1980 – Polish workers’ strike and the Orange Alternative

In post-war Poland, workers could not organize or represent themselves. During the 1970s, frustration with the one-party system grew and by the end of the decade, countrywide strikes had led to the formation of unofficial unions and eventually the political party Solidarity, which paved the way for democracy nine years later. Amidst a flourishing of protest, students in a movement called the Orange Alternative used absurdity to mock the Communist government.

On June 30, 1980, a 60% price increase in meat triggered strikes in factories throughout Poland. Workers occupied shipyards and factories. By treating these strikes individually, the government hoped to keep the workers divided. However, this encouraged the formation of discussion groups and associations for collective decision-making, and these newly formed networks established unofficial unions.

At first the government had faith in its strategy of partial concessions, but as the strikes drew on, it started arresting strikers most committed to the idea of 'free trade unions’. Soon after, the cities of Gdansk, Sopot and Gdynia joined the general strike. The Gdansk-based Inter-factory Strike Committee (MKS) elected Lech Walesa, a shipyard electrician, as its head, and expanded its demands, calling for free unions, access to the media, repeal of all repressive measures and an end to certain ruling class privileges.

The government ignored the MKS, and soon a general strike had spread throughout Poland. By late August, the MKS – which represented nearly 400,000 workers, and had received support from foreign trade unions and media – presented its 21 demands to the regime, which agreed to free unions, wage increases, and limits on censorship.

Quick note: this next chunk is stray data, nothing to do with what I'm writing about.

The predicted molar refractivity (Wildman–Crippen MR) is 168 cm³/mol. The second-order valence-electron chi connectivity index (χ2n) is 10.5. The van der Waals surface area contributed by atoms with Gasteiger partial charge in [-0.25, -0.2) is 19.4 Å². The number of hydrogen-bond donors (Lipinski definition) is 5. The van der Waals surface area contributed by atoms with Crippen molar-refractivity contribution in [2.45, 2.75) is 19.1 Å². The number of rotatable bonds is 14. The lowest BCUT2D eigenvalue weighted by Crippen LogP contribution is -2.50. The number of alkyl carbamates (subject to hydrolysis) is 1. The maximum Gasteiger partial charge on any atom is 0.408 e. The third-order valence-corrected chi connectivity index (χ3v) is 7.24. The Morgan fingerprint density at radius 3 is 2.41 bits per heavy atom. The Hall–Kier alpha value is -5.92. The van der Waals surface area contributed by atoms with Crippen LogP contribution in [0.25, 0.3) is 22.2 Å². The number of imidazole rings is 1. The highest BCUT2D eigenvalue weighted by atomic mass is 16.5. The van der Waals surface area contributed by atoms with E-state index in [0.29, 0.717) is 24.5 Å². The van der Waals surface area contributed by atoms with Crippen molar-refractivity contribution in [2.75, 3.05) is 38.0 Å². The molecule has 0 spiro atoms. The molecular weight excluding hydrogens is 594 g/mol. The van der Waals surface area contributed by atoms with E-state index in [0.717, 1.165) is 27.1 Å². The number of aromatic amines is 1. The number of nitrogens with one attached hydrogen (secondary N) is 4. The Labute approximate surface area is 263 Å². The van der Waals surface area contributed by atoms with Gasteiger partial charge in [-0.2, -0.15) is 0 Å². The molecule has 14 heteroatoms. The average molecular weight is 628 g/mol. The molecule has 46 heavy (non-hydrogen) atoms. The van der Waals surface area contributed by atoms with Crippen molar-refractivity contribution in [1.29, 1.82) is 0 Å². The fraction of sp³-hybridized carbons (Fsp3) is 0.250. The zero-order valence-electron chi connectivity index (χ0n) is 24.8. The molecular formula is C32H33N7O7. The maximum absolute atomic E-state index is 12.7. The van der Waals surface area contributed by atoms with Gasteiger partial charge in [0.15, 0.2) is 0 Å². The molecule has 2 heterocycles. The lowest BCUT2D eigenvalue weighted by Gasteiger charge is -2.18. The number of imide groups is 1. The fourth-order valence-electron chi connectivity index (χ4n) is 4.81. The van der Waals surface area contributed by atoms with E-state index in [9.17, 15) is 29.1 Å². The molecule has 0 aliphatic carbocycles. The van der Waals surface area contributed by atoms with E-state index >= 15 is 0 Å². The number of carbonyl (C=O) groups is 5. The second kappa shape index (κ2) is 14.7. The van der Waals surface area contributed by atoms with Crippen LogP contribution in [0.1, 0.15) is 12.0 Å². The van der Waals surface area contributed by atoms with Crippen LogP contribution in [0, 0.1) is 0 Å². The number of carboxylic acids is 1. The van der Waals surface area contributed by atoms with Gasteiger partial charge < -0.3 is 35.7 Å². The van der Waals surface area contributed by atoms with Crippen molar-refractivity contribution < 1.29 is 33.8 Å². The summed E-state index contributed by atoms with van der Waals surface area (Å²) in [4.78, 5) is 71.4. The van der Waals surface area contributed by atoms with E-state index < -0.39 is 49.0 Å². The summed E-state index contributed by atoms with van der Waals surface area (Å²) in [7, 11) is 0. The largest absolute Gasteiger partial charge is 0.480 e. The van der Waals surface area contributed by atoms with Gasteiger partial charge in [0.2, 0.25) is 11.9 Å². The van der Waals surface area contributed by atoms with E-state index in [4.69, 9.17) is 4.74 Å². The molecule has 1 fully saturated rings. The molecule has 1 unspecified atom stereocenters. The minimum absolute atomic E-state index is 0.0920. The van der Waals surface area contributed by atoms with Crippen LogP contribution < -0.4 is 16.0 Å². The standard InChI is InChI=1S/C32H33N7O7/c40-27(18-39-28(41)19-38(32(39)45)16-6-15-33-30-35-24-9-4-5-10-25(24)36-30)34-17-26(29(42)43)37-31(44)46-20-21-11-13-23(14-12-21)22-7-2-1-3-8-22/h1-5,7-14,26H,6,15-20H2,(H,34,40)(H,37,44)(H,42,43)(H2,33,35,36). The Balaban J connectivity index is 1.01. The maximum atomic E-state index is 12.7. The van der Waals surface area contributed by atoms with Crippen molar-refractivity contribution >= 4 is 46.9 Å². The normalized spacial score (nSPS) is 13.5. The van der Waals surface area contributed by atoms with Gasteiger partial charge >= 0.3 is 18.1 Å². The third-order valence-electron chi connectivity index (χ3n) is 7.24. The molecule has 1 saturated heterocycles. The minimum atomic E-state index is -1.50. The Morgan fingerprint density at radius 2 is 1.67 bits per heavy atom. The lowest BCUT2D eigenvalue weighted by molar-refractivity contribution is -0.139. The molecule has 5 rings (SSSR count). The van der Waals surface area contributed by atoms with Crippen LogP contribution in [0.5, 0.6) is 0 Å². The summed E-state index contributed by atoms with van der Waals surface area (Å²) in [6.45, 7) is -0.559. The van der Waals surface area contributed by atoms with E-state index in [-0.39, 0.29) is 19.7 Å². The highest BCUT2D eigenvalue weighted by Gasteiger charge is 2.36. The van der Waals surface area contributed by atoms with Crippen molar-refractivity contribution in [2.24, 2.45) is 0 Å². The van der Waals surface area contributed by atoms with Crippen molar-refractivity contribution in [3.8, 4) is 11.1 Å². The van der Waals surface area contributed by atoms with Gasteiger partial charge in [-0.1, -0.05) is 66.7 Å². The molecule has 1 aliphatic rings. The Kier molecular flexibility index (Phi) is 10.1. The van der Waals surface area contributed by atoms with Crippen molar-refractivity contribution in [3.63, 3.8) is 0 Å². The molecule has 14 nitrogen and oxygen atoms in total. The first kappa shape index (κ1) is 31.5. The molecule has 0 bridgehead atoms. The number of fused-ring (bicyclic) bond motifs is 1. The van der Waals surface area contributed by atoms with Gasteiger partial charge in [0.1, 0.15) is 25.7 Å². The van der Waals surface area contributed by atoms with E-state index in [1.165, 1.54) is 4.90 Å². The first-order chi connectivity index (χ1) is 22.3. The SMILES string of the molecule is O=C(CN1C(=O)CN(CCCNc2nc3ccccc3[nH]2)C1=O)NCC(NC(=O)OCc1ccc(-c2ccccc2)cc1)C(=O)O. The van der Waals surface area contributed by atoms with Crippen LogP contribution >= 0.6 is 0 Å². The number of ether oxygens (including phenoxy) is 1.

Work resumed in both Gdansk and Szczecin on September 1 and the two MKS committees were converted into branches of Solidarnosc (Solidarity), the free national trade union. By the end of September, nearly 90% of all workers were represented by Solidarity.

The flourishing of dissent also led to other lesser-known forms of resistance. One, the Orange Alternative, used street happenings and absurdist provocations to ridicule the Communist regime and promote independent thinking. Their actions included graffiti, distributing toilet paper (a consumer product in short supply at the time), and singing Stalinist hymns while holding hands around the orangutan cage at the Warsaw Zoo. Most memorably, they organized a march of 10,000 people in orange dwarf hats. “How can you treat a police officer seriously,” notes founder Waldemar Fydrych, “when he is asking you the question: ‘Why did you participate in an illegal meeting of dwarfs?’”

Solidarity meanwhile continued to grow considerably, using strikes to exercise power against the single party regime. What began as a labour organization supported by workers soon became more of a national reform lobby with membership reaching 10 million. Soviet suspension of the organization in 1981 meant it would take a new wave of strikes and underground resistance by Solidarity to rebuild the Polish nation on a multi-party democratic model, but by then, change was inevitable.

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